So, what does VMware mean by the cloud? Well, it turns out its idea of the cloud has a hole in it when it comes to storage.
Having missed the first day’s keynote due to being above clouds or in airport lounges (ie, I suffered travel difficulties), I asked Michael Adams, VMware senior product marketing man, about the company’s vision.
With regard to applications and their delivery, VMware’s ideas contain all the elements a private cloud requires. With vCloud Director, an organisation can allow its users self-service provision of applications from a catalogue of services and charge them for it. In this it is similar to the selection, delivery and charging of smartphone “apps.”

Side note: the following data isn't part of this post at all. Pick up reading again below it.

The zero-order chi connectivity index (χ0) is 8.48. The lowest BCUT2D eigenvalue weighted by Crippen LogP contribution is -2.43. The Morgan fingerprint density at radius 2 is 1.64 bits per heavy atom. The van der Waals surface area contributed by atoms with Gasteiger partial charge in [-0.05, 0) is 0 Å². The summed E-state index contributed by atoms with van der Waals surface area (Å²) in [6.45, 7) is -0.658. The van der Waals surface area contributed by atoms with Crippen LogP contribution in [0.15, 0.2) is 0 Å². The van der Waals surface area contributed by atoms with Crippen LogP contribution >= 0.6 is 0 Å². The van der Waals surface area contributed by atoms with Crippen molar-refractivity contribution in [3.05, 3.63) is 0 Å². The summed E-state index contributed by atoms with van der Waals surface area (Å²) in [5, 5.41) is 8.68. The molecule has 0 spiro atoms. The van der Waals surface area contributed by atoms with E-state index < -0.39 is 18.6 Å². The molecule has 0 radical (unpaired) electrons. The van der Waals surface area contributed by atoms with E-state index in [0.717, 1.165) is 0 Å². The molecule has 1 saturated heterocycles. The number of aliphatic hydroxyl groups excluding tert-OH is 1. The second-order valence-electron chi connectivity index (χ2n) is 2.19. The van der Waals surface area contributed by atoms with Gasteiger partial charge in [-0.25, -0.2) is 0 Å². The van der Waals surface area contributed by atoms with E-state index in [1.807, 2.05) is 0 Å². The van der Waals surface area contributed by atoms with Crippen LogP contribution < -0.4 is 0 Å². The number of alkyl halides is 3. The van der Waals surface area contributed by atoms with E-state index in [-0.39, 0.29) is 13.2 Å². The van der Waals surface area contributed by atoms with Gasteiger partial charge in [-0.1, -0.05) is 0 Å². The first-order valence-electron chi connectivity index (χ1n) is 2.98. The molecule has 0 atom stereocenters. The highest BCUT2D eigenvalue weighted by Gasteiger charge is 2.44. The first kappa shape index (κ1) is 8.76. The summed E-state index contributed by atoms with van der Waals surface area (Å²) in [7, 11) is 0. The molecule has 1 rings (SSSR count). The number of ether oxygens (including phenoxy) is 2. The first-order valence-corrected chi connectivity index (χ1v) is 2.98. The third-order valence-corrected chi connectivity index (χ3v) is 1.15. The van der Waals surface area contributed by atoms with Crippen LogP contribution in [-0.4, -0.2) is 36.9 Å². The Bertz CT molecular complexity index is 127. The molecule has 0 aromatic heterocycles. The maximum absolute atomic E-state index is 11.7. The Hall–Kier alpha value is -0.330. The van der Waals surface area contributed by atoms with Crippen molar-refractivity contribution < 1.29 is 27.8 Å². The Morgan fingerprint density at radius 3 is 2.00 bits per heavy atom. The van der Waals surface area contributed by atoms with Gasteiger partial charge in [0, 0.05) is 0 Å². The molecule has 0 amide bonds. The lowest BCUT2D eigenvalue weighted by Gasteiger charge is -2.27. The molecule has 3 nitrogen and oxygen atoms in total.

It’s fair to say that this fits the definition of cloud services but only for access to applications and not storage provision. Adams talked of the numerous ways in which VMware’s vSphere 5 facilitates the management of storage, but he conceded it has no plans to effect the cloud delivery of storage (ie, self-service, from a catalogue, with chargeback) in VMware’s vision. “It’s more about providing the entire VM with its back-end storage as part of the larger picture,” he said.
While VMware’s cloud-as-app delivery method is a slick one, I’m not convinced the world is ready for this model. For the foreseeable future, there will be demand for storage delivered from private clouds in wholesale fashion to departments that require capacity for their applications.
The issue organisations want to solve right now is how to provide storage capacity to users with a minimum of management fuss and to be able to charge departments for that capacity. VMware’s vision seems to leap way ahead of the game.]]>